Herbert again touched on lofty goals but offered little in the way of specific policy proposals to achieve those targets.
The governor called on lawmakers to support his goal of 66 percent of Utahns having a post-high school degree by 2020. Currently less than 43 percent meet that mark.
"Since the day I took office, my number one priority has been education, the key to a robust economy," Herbert said. "Utah will achieve education excellence. We must continue to fully invest in our growing schools and we must continue to provide our students critical tools."
Utah remains mired in last place in the nation in per-pupil spending. Through the recession, policymakers managed to keep education spending essentially flat, but enrollment has increased by 9 percent during that period and class sizes have grown.
With more than 13,000 new students expected to enroll in Utah schools next year, it will cost about $100 million just to maintain the current per-pupil spending.
Kory Holdaway, government relations director for the Utah Education Association, said the teachers group supports the governor's 66 percent goal, but there is concern that the Legislature is not putting up the resources toward meeting the milestone.
"Revenues have got to be part of the equation. We can't continue to cut taxes and be able to fund growing populations of students in our schools," Holdaway said. "Getting the resources in place to be able to accomplish that will drive our economy more than anything else we can do."
Some Democrats say it is time to look at a hike in income tax which under Utah's Constitution goes to education. A poll by the Exoro Group and University of Utah's Center for Public Policy and Administration found that 55 percent of Utahns would support such an increase.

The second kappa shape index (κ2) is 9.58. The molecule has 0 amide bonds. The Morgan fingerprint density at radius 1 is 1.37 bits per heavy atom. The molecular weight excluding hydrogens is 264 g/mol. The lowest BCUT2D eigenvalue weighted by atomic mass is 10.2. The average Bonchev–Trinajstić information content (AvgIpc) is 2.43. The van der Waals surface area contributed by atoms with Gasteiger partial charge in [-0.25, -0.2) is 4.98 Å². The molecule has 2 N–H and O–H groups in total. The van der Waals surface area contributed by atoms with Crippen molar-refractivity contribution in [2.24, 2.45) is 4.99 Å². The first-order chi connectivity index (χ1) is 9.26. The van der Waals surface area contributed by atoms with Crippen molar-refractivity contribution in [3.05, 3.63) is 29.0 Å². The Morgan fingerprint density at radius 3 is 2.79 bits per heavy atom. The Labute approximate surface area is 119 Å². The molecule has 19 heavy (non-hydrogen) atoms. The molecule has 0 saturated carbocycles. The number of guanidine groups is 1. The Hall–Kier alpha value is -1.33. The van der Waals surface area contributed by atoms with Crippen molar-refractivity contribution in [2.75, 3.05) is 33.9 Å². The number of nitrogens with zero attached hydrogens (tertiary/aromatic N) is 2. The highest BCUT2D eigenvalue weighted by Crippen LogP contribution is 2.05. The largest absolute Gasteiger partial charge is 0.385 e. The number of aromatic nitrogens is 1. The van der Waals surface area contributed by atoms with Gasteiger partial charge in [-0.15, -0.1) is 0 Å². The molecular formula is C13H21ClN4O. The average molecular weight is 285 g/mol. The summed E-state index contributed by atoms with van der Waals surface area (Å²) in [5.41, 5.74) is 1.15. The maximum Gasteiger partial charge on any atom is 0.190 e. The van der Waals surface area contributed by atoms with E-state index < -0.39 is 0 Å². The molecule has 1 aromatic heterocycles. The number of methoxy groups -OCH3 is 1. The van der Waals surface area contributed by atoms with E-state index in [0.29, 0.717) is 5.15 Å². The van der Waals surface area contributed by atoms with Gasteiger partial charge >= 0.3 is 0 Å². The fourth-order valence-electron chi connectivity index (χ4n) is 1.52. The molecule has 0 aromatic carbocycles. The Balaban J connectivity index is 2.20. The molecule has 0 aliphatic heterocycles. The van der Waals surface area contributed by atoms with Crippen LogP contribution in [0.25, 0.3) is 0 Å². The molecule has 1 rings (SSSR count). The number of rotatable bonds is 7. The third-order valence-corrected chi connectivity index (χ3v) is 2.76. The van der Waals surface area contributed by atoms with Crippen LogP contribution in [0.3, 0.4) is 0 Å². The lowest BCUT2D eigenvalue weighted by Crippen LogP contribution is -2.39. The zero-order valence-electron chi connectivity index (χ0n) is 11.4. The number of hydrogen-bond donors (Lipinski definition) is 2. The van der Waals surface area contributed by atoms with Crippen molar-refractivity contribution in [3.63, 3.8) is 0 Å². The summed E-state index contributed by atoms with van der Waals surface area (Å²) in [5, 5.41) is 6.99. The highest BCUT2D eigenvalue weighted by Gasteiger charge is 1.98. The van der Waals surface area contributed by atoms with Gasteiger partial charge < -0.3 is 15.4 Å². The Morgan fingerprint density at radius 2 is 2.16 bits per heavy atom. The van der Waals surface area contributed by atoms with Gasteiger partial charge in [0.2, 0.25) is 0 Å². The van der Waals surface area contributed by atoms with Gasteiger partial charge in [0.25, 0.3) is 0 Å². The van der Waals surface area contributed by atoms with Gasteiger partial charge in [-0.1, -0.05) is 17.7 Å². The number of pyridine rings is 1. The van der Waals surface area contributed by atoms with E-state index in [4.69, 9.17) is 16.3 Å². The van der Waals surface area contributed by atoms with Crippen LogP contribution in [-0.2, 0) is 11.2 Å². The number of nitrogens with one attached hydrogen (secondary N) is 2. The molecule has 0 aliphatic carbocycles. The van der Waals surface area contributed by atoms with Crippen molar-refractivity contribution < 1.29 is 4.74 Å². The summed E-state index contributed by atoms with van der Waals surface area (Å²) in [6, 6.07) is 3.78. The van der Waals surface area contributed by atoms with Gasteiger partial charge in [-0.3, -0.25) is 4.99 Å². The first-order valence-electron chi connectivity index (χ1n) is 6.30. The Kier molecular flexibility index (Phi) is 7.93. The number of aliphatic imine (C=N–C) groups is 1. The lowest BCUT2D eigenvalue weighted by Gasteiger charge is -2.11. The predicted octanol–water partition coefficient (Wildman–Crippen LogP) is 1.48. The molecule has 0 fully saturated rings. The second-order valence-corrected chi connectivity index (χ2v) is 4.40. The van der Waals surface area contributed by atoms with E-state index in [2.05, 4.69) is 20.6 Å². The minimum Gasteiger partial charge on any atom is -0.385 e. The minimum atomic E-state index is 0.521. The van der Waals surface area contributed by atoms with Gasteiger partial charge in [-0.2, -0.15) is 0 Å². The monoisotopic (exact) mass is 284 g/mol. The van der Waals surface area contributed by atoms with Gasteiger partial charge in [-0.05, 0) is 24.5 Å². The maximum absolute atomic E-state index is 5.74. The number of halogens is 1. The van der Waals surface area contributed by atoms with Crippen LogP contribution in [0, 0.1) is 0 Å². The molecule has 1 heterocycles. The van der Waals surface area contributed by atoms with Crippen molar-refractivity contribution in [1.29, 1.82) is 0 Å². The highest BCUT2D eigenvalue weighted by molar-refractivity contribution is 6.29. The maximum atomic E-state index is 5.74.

"How can you invest in the future of Utah without dollars?" said Senate Minority Leader Gene Davis, D-Salt Lake City. "So much of it is rhetoric. We all love to talk about it, but sooner or later, we've got to do something about it."
Herbert touted Utah's recovering job market, which has created 35,800 new jobs in the past year and said he will "work tirelessly with you in the Legislature to empower the private sector to create job opportunities for every Utahn."
Specifically, Herbert said it is time to move the 700-acre Draper prison and turn it into a high-tech hub at the south end of the Salt Lake Valley.
"It's time to get serious about finding a more suitable location for the state prison," he said. A commission studied moving the prison for the last year, looking at potential locations for a new facility in Tooele County. Studies a decade ago have shown the cost of relocation would far exceed the value of the land.
Herbert called for the continued expansion of energy development, but said it must be done in a way that respects Utah's environment.
"I'll keep saying it until it's understood from L.A. to D.C.: Responsible development of Utah's energy resources and the protection of Utah's scenic wonders are not mutually exclusive ideas," he said.
But Herbert acknowledged that poor air quality is a problem that undermines Utah's quality of life, and encouraged Utahns to find ways to reduce inversion-causing emissions, find more energy-efficient technologies and reduce water consumption.
House Minority Leader Jennifer Seelig, D-Salt Lake City, said she approved of the governor's calls for conservation, "but I definitely think we need to go further."
"Government can be a leader and we really need to invest in that area," she said. "One thing that was troubling to me was the promotion of the free-market as a cure-all."
Lionel Trepanier, with the group Utah Tar Sands Resistance, who protested before the speech outside where Herbert was to give the address, said the governor's approach to expanding fossil fuels is incompatible with clean air.
"It's very imbalanced and the proof is right in front of people's eyes and their own doctors tell us it's endangering their children," he said. "I think it's a farce. The governor's proposal [for clean air] is a farce."
Gov. Gary Herbert gave a shoutout in his State of the State address to Allyson Gamble, a state employee whose remarkable experience of twice being a heart transplant recipient has made her's a powerful voice for organ donation and strength in the face of adversity.
Herbert chose to single out Gamble in his remarks as a way to highlight a Utah medical company that designed a device that helped relieve pressure on the 44-year-old's heart. But it was also a nod to a member of the political family on Capitol Hill.
• Read her story on our website. > bit.ly/YFBFRK